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This file photo from 2016 shows a waterway north of Worthington with a 66-foot grassed buffer to protect the waters and filter out sediment coming from adjacent farm fields. (Julie Buntjer / Daily Globe)

Weather woes in 2018 keep some landowners from buffer compliance

WORTHINGTON — A majority of Nobles County landowners are now in compliance with Minnesota’s buffer law, having seeded perennial grasses, alfalfa or an alternative practice on land that abuts streams, waterways and open ditches.

The law, enacted in June 2015 in hopes of improving water quality across the state, requires landowners to establish perennial vegetation of up to 50 feet along lakes, rivers and streams, and buffers of 16½ feet along ditches. These buffers help filter out phosphorus, nitrogen and sediment that may otherwise be carried into Minnesota waters during rain events and snowmelt.

The deadline for establishing buffers along streams was Nov. 1, 2017. However, landowners could get an extension to Nov. 1, 2018 if they wanted to instead install an alternative practice. Landowners with open ditches running or along their through their property had until Nov. 1, 2018 to be in compliance.

As of last week, Nobles County Soil and Water Conservation District Administrator John Shea reported that 105 extensions were given from the Nov. 1, 2017 deadline.

“That’s a small drop in the bucket of the original 1,583,” he noted. “I’m very happy with the numbers we have.”

Many of the landowners who received extensions have yet to comply with the state’s buffer law.

Blame it, for the most part, on Mother Nature.

“With the change in staff (former Farm Bill Technician Austin DeWitte left, and new tech Catelyn LeCour began working in Nobles County in late October) and inclement weather in 2018, not a lot (of buffers) got planted,” Shea said. “They did set aside those acres — they didn’t plant corn and soybeans — but they also didn’t get grass established.

“I was hoping to take about 50 more off that (non-compliant) list this fall, but with the weather we didn’t,” he added.

Shea said the landowners who are working with the SWCD are considered compliant for now, but his office will be checking with them come spring.

In Nobles County, the board of commissioners elected to work with the SWCD on landowner compliance, rather than have the state come in and enforce the buffer law.

“Instead of sending letters now (regarding compliance), when nothing can really happen, we’ll be working with the county to send letters out in the early spring,” Shea said. Landowners still have 11 months, once they receive a letter, to become compliant with the law before financial penalties can be assessed.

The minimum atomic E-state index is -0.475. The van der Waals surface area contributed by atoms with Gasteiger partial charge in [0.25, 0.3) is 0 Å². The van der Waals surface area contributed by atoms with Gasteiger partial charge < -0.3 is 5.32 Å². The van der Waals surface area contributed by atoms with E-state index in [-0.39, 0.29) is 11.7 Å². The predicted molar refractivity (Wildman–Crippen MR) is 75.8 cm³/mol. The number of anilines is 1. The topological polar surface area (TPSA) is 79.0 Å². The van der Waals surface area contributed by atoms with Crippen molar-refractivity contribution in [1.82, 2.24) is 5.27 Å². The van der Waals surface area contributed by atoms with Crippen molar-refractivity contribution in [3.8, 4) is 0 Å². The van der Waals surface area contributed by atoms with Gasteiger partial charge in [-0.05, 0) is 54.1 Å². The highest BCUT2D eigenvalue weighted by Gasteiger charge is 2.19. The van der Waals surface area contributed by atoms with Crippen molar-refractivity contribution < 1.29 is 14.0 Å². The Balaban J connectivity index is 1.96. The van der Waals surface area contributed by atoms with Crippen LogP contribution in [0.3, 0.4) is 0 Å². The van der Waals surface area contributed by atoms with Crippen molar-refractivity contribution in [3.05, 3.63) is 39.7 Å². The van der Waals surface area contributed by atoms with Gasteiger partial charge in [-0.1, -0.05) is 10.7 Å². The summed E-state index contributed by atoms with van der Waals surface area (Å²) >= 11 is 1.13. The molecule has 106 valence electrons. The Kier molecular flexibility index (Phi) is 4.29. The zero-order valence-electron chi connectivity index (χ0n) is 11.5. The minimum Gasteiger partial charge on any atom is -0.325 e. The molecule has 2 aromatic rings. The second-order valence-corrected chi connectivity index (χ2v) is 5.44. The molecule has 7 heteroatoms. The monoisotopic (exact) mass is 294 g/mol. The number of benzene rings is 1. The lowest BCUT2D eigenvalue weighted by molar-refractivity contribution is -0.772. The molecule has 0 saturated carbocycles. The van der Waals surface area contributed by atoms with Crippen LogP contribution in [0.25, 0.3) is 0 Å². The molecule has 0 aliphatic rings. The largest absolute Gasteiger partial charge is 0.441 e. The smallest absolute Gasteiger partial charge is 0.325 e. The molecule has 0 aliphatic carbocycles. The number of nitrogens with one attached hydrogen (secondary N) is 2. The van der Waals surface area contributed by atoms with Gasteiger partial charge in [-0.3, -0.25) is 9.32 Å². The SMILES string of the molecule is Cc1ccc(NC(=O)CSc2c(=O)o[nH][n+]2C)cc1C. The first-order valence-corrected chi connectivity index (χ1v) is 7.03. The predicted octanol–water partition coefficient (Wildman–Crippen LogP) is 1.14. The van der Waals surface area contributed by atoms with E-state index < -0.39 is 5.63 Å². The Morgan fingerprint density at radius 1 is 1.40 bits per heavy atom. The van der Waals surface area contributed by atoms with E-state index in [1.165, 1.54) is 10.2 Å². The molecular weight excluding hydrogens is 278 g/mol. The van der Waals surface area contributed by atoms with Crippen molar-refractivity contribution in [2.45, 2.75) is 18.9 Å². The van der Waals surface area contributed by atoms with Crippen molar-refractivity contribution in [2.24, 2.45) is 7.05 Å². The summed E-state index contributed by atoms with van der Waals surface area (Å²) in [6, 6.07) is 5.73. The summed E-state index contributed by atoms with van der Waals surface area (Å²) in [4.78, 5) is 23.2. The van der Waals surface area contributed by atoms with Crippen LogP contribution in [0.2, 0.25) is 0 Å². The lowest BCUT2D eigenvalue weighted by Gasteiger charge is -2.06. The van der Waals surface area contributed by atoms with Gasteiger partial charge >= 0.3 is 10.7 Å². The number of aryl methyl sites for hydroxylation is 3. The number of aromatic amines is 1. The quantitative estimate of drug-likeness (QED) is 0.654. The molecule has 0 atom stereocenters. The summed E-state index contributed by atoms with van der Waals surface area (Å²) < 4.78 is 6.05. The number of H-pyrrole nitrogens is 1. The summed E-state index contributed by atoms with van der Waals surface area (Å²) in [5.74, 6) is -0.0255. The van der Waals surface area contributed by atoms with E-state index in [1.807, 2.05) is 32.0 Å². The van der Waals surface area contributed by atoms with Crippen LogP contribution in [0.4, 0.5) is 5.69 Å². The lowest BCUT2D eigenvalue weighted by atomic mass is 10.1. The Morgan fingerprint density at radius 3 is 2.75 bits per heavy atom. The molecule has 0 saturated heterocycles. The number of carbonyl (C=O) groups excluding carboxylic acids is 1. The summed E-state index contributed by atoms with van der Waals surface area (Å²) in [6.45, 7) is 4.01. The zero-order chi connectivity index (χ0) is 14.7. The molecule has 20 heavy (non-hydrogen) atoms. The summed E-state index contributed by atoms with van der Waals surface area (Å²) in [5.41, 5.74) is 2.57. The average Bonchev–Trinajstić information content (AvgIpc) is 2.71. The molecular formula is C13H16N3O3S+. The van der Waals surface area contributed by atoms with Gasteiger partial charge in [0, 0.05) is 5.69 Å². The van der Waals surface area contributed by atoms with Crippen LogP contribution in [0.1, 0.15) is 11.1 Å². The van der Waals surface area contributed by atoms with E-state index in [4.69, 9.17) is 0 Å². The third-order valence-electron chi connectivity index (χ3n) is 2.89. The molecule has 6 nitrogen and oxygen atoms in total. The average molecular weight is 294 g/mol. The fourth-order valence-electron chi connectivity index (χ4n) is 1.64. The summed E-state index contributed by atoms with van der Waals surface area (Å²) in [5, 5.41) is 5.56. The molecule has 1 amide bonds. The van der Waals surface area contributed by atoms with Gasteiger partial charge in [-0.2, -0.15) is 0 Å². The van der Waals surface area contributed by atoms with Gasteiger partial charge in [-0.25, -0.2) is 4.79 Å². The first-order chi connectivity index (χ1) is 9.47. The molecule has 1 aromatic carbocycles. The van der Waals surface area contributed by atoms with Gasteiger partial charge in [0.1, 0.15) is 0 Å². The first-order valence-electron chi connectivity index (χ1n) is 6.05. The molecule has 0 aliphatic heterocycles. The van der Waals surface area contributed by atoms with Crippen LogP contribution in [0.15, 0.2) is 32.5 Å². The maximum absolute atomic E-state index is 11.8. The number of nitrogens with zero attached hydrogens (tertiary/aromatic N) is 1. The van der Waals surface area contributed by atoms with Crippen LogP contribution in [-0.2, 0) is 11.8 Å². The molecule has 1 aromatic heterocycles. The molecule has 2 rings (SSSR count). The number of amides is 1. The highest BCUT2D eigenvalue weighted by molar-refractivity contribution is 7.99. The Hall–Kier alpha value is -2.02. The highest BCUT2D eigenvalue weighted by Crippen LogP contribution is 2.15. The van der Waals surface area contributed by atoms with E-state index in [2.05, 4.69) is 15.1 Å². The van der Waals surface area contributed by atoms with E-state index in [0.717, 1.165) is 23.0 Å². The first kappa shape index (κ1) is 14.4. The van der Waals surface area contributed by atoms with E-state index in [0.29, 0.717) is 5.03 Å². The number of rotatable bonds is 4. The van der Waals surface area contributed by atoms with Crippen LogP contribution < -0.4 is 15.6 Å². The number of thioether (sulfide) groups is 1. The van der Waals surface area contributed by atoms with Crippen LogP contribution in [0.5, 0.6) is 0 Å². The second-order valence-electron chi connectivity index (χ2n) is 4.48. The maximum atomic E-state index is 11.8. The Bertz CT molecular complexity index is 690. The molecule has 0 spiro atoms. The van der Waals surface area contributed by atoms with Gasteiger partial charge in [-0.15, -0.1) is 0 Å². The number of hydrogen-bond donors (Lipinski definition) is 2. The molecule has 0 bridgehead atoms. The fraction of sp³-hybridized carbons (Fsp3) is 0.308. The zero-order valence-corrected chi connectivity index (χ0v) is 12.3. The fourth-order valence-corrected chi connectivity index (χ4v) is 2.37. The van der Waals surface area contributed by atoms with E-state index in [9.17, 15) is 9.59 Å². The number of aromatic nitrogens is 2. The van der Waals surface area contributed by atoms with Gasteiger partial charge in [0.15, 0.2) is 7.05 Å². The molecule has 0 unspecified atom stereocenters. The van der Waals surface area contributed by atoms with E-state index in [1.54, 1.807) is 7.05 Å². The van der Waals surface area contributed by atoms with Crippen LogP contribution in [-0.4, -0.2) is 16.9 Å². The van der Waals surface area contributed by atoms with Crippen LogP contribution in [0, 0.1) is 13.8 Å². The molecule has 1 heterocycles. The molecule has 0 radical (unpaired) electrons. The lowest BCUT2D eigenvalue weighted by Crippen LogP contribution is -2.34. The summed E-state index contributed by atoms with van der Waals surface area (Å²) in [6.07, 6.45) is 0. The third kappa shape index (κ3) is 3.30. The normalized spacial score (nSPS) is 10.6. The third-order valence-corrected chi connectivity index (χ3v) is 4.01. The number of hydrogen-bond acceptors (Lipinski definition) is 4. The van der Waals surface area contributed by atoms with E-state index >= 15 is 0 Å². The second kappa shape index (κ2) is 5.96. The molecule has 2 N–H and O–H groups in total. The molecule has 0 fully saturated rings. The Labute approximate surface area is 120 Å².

While he’d like to see 100 percent compliance with the law, Shea said some landowners still don’t agree with law and therefore have not established buffers.

“I think there was more hold-out with the anticipation of a governor changing,” Shea said. “With a Democrat coming in, I don’t see any changes to the current law. If anything, maybe it will lax a little bit.”

Shea said compliance will go more smoothly if landowners are willing to work with the SWCD office.

“If it’s their plan and we work on it together, it comes out better than me going out and saying, ‘You have to do this,’” he said. “We want people to be aware that it is their land, but it is everybody’s water. The water flows off your land; we just want to be responsible for what we can be — being neighborly in cleaning the water.”

Shea anticipates a busy spring for landowners who have yet to seed their buffers. The local SWCD office has two drills available for seeding.

“If farmers have not called the office — if they want a site visit or think they’re compliant — please call,” Shea said. “We’ll do site visits when weather permits.”

During site visits, Shea said his staff will not only be looking at buffers, but at entire fields, in case there are opportunities for landowners to do other practices.

“When Catelyn goes on site, she’ll be looking also at where are there gullies that may be moving sediment into the stream; where are waterways that maybe need to be re-established,” he said. “We need to address the whole issue and truly make it a clean water initiative like the buffer law was supposed to be.

“The origination of our office is to help keep the water and soil as healthy as we can,” he added. “That’s still the core of our job.”

Julie Buntjer

Julie Buntjer joined the Globe newsroom in December 2003, after working more than nine years for weekly newspapers. A native of Worthington, she has a bachelor's degree in agriculture journalism. Find more of her stories of farm life, family and various other tidbits at The Farm Bleat

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